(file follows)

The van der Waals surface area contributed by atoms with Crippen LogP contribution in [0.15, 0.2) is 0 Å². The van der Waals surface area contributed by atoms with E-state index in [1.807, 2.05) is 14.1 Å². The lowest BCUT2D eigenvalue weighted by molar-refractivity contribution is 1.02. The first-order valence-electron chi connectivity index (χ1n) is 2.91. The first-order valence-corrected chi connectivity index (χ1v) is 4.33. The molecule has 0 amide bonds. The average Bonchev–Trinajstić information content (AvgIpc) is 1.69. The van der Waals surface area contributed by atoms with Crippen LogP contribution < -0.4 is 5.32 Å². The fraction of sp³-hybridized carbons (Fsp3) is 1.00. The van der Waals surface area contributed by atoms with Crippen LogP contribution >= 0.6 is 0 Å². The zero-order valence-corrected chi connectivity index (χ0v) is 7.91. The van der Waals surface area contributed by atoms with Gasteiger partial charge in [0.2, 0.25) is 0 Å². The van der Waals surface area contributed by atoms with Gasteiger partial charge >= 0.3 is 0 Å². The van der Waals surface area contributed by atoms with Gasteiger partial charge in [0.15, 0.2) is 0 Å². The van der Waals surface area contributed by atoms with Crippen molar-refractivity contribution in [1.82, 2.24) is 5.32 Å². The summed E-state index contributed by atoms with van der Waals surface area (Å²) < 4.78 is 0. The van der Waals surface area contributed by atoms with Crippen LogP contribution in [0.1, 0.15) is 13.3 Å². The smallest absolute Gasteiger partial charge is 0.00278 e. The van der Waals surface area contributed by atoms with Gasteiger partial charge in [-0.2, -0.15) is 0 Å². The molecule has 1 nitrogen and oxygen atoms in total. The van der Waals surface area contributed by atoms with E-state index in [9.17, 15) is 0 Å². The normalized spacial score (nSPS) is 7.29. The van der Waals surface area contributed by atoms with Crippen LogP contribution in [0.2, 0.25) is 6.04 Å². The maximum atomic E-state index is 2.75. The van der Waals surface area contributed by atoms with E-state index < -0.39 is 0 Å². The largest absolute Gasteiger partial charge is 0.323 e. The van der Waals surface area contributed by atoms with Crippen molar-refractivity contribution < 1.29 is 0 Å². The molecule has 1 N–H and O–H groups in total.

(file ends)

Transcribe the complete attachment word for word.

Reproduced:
The van der Waals surface area contributed by atoms with Crippen LogP contribution in [0.15, 0.2) is 0 Å². The van der Waals surface area contributed by atoms with E-state index in [1.807, 2.05) is 14.1 Å². The lowest BCUT2D eigenvalue weighted by molar-refractivity contribution is 1.02. The first-order valence-electron chi connectivity index (χ1n) is 2.91. The first-order valence-corrected chi connectivity index (χ1v) is 4.33. The molecule has 0 amide bonds. The average Bonchev–Trinajstić information content (AvgIpc) is 1.69. The van der Waals surface area contributed by atoms with Crippen LogP contribution < -0.4 is 5.32 Å². The fraction of sp³-hybridized carbons (Fsp3) is 1.00. The van der Waals surface area contributed by atoms with Crippen LogP contribution >= 0.6 is 0 Å². The zero-order valence-corrected chi connectivity index (χ0v) is 7.91. The van der Waals surface area contributed by atoms with Gasteiger partial charge in [0.2, 0.25) is 0 Å². The van der Waals surface area contributed by atoms with Gasteiger partial charge >= 0.3 is 0 Å². The van der Waals surface area contributed by atoms with Gasteiger partial charge in [0.15, 0.2) is 0 Å². The van der Waals surface area contributed by atoms with Crippen molar-refractivity contribution in [1.82, 2.24) is 5.32 Å². The summed E-state index contributed by atoms with van der Waals surface area (Å²) < 4.78 is 0. The van der Waals surface area contributed by atoms with Crippen LogP contribution in [0.1, 0.15) is 13.3 Å². The smallest absolute Gasteiger partial charge is 0.00278 e. The van der Waals surface area contributed by atoms with Gasteiger partial charge in [-0.2, -0.15) is 0 Å². The molecule has 1 nitrogen and oxygen atoms in total. The van der Waals surface area contributed by atoms with E-state index in [9.17, 15) is 0 Å². The normalized spacial score (nSPS) is 7.29. The van der Waals surface area contributed by atoms with Crippen LogP contribution in [0.2, 0.25) is 6.04 Å². The maximum atomic E-state index is 2.75. The van der Waals surface area contributed by atoms with E-state index < -0.39 is 0 Å². The largest absolute Gasteiger partial charge is 0.323 e. The van der Waals surface area contributed by atoms with Crippen molar-refractivity contribution < 1.29 is 0 Å². The molecule has 1 N–H and O–H groups in total.